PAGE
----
NEW YORK, Oct. 29 (UPI) -- A United Nations human rights investigator said he was offered an opportunity to visit North Korea, but only if the momentum to indict leader Kim Jong Un is reduced.
The unprecedented and unexpected offer to visit the isolated country -- the first to a U.N. inspector in 10 years -- was called an "interesting turn of events" by the recipient, U.N. special rapporteur on human rights in North Korea Marzuki Darusman, who was a member of a panel that issued a devastating report on North Korean human rights abuses earlier this year.
The invitation to Darusman and U.N. High Commissioner for Human Rights Zeid Ra'ad al-Hussein was extended Monday by unidentified North Korean diplomats, and is only valid if the global momentum to prosecute Kim for abuses is slowed, Darusman said after he presented his annual report to the General Assembly's human rights commission Tuesday.
Darusman told reporters at the United Nations he was surprised by the offer.
"There has been an interesting turn of events. There was discussion about a possible visit, there was a discussion about certain parts of the resolution, so you will be able to make your own conclusions as to how they relate to each other."
He added the North Korean diplomats requested that two provisions of a 400-page General Assembly resolution drafted by Japan and European Union countries be removed -- a recommendation that the International Criminal Court prosecute North Korean abuses, and another that specifically names Kim as personally accountable for the crimes.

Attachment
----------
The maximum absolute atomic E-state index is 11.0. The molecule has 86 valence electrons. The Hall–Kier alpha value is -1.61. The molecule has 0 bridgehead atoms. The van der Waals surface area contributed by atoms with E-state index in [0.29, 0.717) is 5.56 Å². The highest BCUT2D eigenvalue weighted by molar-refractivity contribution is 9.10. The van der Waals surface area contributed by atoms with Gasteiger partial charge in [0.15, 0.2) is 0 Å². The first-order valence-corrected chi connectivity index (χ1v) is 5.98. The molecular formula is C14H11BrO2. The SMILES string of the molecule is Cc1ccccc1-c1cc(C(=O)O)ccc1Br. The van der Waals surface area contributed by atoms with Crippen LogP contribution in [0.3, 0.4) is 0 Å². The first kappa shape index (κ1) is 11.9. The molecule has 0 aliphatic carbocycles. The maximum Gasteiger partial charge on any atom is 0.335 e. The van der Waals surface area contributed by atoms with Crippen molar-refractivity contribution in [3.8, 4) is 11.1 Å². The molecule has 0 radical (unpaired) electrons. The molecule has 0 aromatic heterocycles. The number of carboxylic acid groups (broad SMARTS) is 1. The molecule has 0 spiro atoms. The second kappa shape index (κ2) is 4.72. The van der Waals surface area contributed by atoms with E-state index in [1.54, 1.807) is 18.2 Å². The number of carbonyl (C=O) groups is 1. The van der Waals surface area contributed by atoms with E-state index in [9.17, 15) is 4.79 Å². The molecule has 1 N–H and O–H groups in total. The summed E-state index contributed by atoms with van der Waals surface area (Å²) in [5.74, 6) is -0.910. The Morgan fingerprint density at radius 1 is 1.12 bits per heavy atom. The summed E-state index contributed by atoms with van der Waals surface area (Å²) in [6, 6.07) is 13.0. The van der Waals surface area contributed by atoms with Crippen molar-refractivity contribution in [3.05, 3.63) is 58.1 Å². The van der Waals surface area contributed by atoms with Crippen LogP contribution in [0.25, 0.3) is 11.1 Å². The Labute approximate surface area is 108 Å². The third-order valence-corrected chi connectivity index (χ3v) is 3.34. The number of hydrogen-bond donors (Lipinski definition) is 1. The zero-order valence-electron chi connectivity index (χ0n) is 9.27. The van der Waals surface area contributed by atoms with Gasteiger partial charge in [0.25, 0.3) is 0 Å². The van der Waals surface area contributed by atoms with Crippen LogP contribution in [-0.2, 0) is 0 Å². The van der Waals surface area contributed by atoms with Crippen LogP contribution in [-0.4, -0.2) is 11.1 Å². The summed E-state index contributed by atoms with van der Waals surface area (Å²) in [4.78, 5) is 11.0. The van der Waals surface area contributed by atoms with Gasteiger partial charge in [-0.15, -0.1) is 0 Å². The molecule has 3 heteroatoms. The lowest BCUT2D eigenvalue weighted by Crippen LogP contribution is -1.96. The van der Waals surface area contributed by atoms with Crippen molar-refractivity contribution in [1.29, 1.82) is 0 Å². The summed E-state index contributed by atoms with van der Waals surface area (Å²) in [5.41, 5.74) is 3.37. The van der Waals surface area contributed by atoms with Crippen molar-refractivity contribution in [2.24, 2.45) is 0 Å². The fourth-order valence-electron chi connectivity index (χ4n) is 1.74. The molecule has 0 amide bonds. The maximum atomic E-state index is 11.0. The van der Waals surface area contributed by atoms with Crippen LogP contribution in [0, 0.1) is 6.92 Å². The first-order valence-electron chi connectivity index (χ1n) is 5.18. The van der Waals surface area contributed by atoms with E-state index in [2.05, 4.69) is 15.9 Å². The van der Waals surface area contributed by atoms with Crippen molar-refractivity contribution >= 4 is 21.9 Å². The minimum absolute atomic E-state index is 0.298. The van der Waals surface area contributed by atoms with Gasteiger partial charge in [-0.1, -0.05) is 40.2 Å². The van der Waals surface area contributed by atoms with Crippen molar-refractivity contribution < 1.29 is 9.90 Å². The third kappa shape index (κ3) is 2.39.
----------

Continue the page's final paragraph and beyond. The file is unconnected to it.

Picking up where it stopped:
Human rights advocates regarded the offer a stalling maneuver on North Korea's part, an element of a recent counter-strategy that has included the unexpected release of an American prisoner and sudden interest in diplomatic engagement with Japan and South Korea.
"It would be a terrible geopolitical bargain to trade away a major and historic U.N. resolution in exchange for a single visit by a U.N. rapporteur. It is the diplomatic equivalent to giving away a valuable house in exchange for a sandwich," John Sifton of the advocacy group Human Rights Watch told The New York Times.